Based on the approximately 60,000 stayover passengers who landed at the now abandoned Arnos Vale airport in 2016, an increase of 9,905 new bona fide international tourists five Valentine’s Days from now would represent a mere 16.5 per cent increase, a far cry from the 300 per cent increase, or 23 times my projection, prophesied in June 2014 by Cecil McKie, our Minister of Tourism who argued:

“… [W]here we welcomed just over (a few) visitors by air each year now [at the Arnos Vale airport], we expect that those numbers will triple in the next two years [from some 50,000 to around 150,000 thousand] once the international airport is opened.”

What Mr. McKie’s incredible forecast falsely assumes is that the Vincentian diaspora visitor rate would miraculously skyrocket solely because of the construction of an international airport.

None of these figures (which I have grossly inflated to preclude claims that I have deliberately lowballed the possible growth in passenger numbers) suggest that AIA would justify its construction and allied costs based on its value-added contribution to our economy as a whole. Indeed, discounting the hundreds of thousands of dollars in concessions paid to the airlines for unsold seats, even a new tourist passenger figure of 9,905 would not come close to allowing us to break even from an economic spin-off perspective, given the debt servicing, maintenance, and operational costs of the airport, together with the additional infrastructure and tourist enhancement/promotion expenses needed to spark this new arrival level.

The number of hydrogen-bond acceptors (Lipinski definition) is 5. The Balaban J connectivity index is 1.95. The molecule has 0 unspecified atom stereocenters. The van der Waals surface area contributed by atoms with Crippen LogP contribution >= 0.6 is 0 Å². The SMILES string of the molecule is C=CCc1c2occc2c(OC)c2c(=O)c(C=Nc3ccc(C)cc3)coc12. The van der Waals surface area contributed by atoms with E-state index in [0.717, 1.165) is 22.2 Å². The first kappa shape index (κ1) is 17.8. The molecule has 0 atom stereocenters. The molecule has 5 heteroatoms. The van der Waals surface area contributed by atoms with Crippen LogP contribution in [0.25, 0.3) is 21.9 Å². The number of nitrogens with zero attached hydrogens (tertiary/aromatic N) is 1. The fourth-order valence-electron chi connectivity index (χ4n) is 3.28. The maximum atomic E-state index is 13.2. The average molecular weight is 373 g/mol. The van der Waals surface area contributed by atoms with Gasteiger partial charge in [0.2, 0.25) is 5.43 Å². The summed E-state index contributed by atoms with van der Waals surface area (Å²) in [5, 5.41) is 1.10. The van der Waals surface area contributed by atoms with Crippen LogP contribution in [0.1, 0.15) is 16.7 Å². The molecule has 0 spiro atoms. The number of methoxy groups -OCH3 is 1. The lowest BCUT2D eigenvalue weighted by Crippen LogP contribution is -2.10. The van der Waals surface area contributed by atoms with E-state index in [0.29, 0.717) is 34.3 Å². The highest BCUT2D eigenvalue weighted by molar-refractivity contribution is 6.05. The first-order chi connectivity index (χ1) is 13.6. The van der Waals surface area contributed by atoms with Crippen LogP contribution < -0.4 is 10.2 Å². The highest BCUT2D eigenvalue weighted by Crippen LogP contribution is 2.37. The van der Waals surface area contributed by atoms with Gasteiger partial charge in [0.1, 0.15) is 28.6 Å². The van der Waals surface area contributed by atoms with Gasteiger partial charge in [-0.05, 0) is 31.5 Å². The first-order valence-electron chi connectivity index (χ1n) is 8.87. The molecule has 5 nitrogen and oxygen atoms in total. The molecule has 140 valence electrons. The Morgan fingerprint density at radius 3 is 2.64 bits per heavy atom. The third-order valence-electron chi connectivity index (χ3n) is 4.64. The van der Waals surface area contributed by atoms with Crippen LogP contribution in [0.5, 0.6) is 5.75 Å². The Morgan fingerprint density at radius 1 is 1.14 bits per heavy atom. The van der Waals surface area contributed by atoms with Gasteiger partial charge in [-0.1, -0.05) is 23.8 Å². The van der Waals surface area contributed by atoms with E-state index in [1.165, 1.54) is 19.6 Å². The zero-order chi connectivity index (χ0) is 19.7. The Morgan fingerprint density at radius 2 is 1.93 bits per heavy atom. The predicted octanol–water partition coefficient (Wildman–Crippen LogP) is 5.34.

The baggage area at AIA is this deserted over 90 per cent of every 24-hour day, truly the spectre of a ghost airport.

Other reality checks are also necessary. My exaggerated figures for the three airlines ignore the observation that many of these new passengers are in-transit tourists who chose to land at AIA only to take advantage of the cheap ferry ride to their final destination in Bequia (EC$25 one way).